Wednesday, June 24, 2009

Some writings from a few months ago

Sometimes, I like to look back at my writing. I've sent out various text messages, emails, and facebook notes with random thoughts. Here's one I wrote in March, after being out of treatment for almost a year, that I am particularly proud of.

I don't even know where to start with this. I really wanted to write something just because I've been mentally reflecting on the changes to my life over the course of the past year. I mean my physical location and physical condition have obviously changed drastically, but that's the least of it.

The things I've learned about myself, and the things I've learned about others and the nature of life are incredible. There are people who have faded out of my life. There are people who had walked in and then out very quickly. And there are new people in my life who I'm so glad to have there. And each person brings with them something, or things, that contribute to who I am in this moment.

I could go on and on about the incredible people who are in my life at any given time. I have a tendency to see people for the true good inside of them. But for a change, that's not what I'm going to talk about. I'm going to talk about how I see things differently now.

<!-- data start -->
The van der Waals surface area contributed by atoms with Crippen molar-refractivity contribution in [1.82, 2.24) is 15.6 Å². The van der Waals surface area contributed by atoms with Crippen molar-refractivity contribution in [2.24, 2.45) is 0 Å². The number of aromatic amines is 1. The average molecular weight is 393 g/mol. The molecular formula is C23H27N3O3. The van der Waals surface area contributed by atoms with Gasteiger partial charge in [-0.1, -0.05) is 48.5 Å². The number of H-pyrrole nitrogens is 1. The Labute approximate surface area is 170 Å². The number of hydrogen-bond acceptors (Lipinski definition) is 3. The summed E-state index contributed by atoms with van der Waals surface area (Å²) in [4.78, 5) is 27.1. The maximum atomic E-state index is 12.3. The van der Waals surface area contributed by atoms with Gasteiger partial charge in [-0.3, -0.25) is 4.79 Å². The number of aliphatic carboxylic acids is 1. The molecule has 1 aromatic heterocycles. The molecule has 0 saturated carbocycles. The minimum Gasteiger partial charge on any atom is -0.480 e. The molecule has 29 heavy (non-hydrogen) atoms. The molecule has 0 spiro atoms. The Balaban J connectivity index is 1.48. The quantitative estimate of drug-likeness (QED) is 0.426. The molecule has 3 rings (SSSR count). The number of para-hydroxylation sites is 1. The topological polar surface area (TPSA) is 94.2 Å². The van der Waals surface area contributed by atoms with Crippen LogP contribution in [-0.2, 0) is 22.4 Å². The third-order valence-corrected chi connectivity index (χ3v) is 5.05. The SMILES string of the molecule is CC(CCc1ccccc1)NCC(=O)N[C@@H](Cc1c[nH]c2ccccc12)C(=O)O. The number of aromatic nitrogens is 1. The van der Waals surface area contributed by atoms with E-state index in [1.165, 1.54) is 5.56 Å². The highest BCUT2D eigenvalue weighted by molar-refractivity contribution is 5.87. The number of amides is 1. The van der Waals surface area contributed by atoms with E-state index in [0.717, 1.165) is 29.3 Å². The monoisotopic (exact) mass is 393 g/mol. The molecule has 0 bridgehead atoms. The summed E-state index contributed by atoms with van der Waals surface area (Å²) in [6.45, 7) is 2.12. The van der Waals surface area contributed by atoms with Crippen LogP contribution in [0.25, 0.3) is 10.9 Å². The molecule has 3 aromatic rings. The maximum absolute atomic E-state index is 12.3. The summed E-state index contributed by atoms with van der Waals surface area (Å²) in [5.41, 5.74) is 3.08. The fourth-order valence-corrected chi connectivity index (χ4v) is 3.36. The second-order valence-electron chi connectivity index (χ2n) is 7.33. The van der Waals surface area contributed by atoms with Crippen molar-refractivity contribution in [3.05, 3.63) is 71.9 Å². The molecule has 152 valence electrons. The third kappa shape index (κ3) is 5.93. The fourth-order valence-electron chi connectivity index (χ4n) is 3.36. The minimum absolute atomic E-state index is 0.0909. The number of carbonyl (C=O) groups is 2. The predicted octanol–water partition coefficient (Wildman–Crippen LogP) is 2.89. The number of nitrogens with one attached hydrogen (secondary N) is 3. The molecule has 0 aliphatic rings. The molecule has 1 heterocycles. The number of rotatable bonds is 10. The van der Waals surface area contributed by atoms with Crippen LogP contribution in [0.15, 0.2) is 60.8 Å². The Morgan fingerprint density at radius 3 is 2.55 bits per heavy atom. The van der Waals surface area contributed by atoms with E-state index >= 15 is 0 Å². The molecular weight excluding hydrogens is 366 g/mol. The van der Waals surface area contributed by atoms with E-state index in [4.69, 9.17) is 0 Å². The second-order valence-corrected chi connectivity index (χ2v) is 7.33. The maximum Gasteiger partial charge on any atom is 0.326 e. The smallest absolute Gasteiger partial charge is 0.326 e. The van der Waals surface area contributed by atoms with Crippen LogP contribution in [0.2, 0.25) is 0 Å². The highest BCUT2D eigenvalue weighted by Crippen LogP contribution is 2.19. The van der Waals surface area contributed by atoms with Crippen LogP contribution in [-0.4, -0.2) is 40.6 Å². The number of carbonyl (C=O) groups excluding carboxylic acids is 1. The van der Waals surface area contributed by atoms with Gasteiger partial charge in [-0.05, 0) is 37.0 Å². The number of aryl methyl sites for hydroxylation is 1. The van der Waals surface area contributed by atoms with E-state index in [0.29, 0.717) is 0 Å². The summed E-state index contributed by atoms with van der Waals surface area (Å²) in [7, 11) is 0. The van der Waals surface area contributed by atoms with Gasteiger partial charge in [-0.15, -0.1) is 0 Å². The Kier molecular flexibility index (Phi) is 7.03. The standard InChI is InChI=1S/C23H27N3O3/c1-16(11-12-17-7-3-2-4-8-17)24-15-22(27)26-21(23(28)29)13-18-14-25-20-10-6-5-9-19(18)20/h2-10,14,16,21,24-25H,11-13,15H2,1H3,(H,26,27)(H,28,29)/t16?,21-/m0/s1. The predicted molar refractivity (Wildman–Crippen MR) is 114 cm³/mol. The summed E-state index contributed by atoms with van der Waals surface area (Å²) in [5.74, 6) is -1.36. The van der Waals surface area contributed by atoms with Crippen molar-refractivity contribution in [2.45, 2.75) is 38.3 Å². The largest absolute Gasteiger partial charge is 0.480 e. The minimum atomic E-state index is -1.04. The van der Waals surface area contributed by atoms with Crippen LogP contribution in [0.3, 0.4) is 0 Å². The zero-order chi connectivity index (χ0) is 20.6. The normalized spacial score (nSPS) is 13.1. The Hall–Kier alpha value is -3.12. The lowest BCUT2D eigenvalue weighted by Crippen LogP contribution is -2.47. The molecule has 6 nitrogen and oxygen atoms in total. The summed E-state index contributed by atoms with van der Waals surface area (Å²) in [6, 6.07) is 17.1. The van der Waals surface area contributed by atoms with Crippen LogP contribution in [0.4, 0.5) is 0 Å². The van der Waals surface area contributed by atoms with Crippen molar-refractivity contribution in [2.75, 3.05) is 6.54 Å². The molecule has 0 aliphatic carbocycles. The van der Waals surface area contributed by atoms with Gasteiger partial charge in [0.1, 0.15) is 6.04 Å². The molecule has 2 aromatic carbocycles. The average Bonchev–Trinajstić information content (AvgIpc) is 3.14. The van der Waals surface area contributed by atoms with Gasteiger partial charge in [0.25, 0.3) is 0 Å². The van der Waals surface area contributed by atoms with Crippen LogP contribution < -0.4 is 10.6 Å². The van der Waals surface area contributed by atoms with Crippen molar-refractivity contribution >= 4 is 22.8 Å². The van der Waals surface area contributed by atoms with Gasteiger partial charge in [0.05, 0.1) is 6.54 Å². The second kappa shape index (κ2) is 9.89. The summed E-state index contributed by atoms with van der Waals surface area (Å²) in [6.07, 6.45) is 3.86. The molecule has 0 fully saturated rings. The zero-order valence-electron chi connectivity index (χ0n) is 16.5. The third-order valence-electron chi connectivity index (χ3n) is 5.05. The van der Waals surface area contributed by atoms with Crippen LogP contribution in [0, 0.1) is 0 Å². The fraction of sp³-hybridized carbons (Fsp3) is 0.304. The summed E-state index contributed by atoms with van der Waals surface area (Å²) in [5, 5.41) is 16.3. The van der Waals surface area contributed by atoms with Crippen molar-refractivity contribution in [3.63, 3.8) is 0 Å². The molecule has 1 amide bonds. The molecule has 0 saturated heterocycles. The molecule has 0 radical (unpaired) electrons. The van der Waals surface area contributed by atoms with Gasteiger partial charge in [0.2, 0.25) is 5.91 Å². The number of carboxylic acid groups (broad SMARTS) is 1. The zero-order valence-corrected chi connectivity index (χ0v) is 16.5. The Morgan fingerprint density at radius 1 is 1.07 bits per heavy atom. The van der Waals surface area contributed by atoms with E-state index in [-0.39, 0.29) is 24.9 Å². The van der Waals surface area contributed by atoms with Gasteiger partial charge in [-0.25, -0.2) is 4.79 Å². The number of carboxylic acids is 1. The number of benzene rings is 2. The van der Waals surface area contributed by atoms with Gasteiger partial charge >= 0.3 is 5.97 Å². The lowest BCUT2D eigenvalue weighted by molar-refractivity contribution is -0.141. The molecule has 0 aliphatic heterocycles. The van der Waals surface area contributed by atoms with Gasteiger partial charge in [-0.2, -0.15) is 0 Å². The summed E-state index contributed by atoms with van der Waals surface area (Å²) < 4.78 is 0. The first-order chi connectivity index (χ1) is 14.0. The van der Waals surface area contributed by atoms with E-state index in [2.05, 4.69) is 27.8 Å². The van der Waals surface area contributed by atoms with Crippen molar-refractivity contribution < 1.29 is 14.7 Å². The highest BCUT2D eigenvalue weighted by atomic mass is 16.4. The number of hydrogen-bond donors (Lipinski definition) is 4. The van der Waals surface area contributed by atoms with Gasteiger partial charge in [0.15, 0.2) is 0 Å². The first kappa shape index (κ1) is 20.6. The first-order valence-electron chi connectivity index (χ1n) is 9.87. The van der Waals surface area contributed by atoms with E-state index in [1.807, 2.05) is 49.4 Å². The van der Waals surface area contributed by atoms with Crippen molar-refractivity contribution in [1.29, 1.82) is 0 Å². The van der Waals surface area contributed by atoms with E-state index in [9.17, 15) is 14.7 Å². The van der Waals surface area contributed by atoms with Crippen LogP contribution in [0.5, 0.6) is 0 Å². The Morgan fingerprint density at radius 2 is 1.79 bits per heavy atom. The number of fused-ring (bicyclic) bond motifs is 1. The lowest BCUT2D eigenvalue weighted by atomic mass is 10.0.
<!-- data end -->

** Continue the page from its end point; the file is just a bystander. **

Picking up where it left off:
I've learned to be a real person, having a heart and soul, strengths and needs, crisis and relaxation, and most importantly, balance and equilibrium. The idea of balance, equilibrium, grounding, peace always scared me. Terrified me. I didn't want to accept myself, I didn't want to feel comfortable enough to accept myself. I wanted to live in a constant state of discomfort so that I could always have that little monkey on my back nudging me to do whatever it wanted me to do to change myself.

I won't lie. I don't think I love myself. Not right now. But I am working towards accepting myself. I am willing to learn to do that. And from acceptance, maybe I'll find love. I have to accept myself the way I am before I can change anything. If I don't accept myself and try to change, then what am I changing from, anyway? "I can't accept myself because I don't like my current weight." I'll never like my weight no matter what it is if I can't accept myself first. Pain + Non-Acceptance = Suffering. A little DBT for you to think about. I suffered enough. It's time to accept.